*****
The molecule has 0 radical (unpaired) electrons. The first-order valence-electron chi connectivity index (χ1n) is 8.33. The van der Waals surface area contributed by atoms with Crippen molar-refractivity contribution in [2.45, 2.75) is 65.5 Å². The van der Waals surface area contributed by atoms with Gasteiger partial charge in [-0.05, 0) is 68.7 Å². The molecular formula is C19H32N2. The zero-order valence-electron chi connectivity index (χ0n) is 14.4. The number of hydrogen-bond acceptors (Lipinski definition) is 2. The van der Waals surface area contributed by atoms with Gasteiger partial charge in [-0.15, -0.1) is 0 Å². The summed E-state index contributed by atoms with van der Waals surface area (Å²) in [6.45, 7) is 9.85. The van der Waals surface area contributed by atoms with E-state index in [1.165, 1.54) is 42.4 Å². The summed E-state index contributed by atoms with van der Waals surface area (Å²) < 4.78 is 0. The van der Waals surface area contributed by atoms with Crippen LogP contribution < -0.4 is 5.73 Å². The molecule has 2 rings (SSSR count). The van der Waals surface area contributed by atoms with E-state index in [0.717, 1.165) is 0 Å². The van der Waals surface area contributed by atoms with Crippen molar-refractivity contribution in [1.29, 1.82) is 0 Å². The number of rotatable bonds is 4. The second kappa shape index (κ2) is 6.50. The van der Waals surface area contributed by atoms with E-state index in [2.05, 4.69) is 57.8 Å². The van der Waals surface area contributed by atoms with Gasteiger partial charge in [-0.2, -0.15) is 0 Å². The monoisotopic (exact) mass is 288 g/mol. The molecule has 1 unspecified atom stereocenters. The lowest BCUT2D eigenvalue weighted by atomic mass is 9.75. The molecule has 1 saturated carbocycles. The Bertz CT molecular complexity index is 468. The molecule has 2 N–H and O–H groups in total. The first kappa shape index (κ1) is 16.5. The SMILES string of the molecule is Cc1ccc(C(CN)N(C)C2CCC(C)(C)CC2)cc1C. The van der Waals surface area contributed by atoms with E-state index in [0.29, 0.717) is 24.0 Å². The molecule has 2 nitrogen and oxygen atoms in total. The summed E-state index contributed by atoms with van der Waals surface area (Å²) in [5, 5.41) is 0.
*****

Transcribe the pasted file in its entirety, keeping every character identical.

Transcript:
The molecule has 0 radical (unpaired) electrons. The first-order valence-electron chi connectivity index (χ1n) is 8.33. The van der Waals surface area contributed by atoms with Crippen molar-refractivity contribution in [2.45, 2.75) is 65.5 Å². The van der Waals surface area contributed by atoms with Gasteiger partial charge in [-0.05, 0) is 68.7 Å². The molecular formula is C19H32N2. The zero-order valence-electron chi connectivity index (χ0n) is 14.4. The number of hydrogen-bond acceptors (Lipinski definition) is 2. The van der Waals surface area contributed by atoms with Gasteiger partial charge in [-0.15, -0.1) is 0 Å². The summed E-state index contributed by atoms with van der Waals surface area (Å²) in [6.45, 7) is 9.85. The van der Waals surface area contributed by atoms with E-state index in [1.165, 1.54) is 42.4 Å². The summed E-state index contributed by atoms with van der Waals surface area (Å²) < 4.78 is 0. The van der Waals surface area contributed by atoms with Crippen LogP contribution < -0.4 is 5.73 Å². The molecule has 2 rings (SSSR count). The van der Waals surface area contributed by atoms with E-state index in [0.717, 1.165) is 0 Å². The van der Waals surface area contributed by atoms with Crippen molar-refractivity contribution in [1.29, 1.82) is 0 Å². The number of rotatable bonds is 4. The second kappa shape index (κ2) is 6.50. The van der Waals surface area contributed by atoms with E-state index in [2.05, 4.69) is 57.8 Å². The van der Waals surface area contributed by atoms with Gasteiger partial charge in [-0.2, -0.15) is 0 Å². The monoisotopic (exact) mass is 288 g/mol. The molecule has 1 unspecified atom stereocenters. The lowest BCUT2D eigenvalue weighted by atomic mass is 9.75. The molecule has 1 saturated carbocycles. The Bertz CT molecular complexity index is 468. The molecule has 2 N–H and O–H groups in total. The first kappa shape index (κ1) is 16.5. The SMILES string of the molecule is Cc1ccc(C(CN)N(C)C2CCC(C)(C)CC2)cc1C. The van der Waals surface area contributed by atoms with E-state index in [0.29, 0.717) is 24.0 Å². The molecule has 2 nitrogen and oxygen atoms in total. The summed E-state index contributed by atoms with van der Waals surface area (Å²) in [5, 5.41) is 0.